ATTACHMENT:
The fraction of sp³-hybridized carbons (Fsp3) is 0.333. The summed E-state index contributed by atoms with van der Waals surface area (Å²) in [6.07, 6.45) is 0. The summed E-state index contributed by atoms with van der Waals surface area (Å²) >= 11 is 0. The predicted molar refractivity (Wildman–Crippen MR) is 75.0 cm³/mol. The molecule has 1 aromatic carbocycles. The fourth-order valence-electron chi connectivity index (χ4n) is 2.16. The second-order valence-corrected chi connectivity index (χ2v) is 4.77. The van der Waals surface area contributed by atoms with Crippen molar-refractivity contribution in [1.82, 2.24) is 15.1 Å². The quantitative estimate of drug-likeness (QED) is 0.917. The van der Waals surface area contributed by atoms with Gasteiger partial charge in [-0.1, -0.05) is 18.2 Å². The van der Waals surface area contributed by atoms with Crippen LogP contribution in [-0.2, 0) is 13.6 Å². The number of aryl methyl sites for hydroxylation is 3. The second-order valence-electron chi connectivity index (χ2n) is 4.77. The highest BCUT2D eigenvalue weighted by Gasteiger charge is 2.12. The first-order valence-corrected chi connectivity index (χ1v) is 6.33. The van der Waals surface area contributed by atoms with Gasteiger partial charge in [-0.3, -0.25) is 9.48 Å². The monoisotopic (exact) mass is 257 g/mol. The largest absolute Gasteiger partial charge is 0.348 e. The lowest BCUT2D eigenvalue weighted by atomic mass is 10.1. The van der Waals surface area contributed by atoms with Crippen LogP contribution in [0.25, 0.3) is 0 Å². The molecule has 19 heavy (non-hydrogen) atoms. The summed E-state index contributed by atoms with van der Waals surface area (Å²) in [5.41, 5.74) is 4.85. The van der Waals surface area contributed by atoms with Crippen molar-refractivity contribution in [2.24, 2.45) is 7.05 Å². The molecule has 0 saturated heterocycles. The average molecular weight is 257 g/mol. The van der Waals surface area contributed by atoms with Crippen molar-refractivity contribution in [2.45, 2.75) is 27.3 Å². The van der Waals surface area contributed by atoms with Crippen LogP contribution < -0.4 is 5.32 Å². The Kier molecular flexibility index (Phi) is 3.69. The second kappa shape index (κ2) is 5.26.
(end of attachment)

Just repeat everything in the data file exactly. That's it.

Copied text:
The fraction of sp³-hybridized carbons (Fsp3) is 0.333. The summed E-state index contributed by atoms with van der Waals surface area (Å²) in [6.07, 6.45) is 0. The summed E-state index contributed by atoms with van der Waals surface area (Å²) >= 11 is 0. The predicted molar refractivity (Wildman–Crippen MR) is 75.0 cm³/mol. The molecule has 1 aromatic carbocycles. The fourth-order valence-electron chi connectivity index (χ4n) is 2.16. The second-order valence-corrected chi connectivity index (χ2v) is 4.77. The van der Waals surface area contributed by atoms with Crippen molar-refractivity contribution in [1.82, 2.24) is 15.1 Å². The quantitative estimate of drug-likeness (QED) is 0.917. The van der Waals surface area contributed by atoms with Gasteiger partial charge in [-0.1, -0.05) is 18.2 Å². The van der Waals surface area contributed by atoms with Crippen LogP contribution in [-0.2, 0) is 13.6 Å². The number of aryl methyl sites for hydroxylation is 3. The second-order valence-electron chi connectivity index (χ2n) is 4.77. The highest BCUT2D eigenvalue weighted by Gasteiger charge is 2.12. The first-order valence-corrected chi connectivity index (χ1v) is 6.33. The van der Waals surface area contributed by atoms with Gasteiger partial charge in [-0.3, -0.25) is 9.48 Å². The monoisotopic (exact) mass is 257 g/mol. The largest absolute Gasteiger partial charge is 0.348 e. The lowest BCUT2D eigenvalue weighted by atomic mass is 10.1. The van der Waals surface area contributed by atoms with Crippen LogP contribution in [0.25, 0.3) is 0 Å². The molecule has 19 heavy (non-hydrogen) atoms. The summed E-state index contributed by atoms with van der Waals surface area (Å²) in [5.41, 5.74) is 4.85. The van der Waals surface area contributed by atoms with Crippen molar-refractivity contribution in [2.24, 2.45) is 7.05 Å². The molecule has 0 saturated heterocycles. The average molecular weight is 257 g/mol. The van der Waals surface area contributed by atoms with Crippen molar-refractivity contribution in [2.45, 2.75) is 27.3 Å². The van der Waals surface area contributed by atoms with Crippen LogP contribution < -0.4 is 5.32 Å². The Kier molecular flexibility index (Phi) is 3.69. The second kappa shape index (κ2) is 5.26.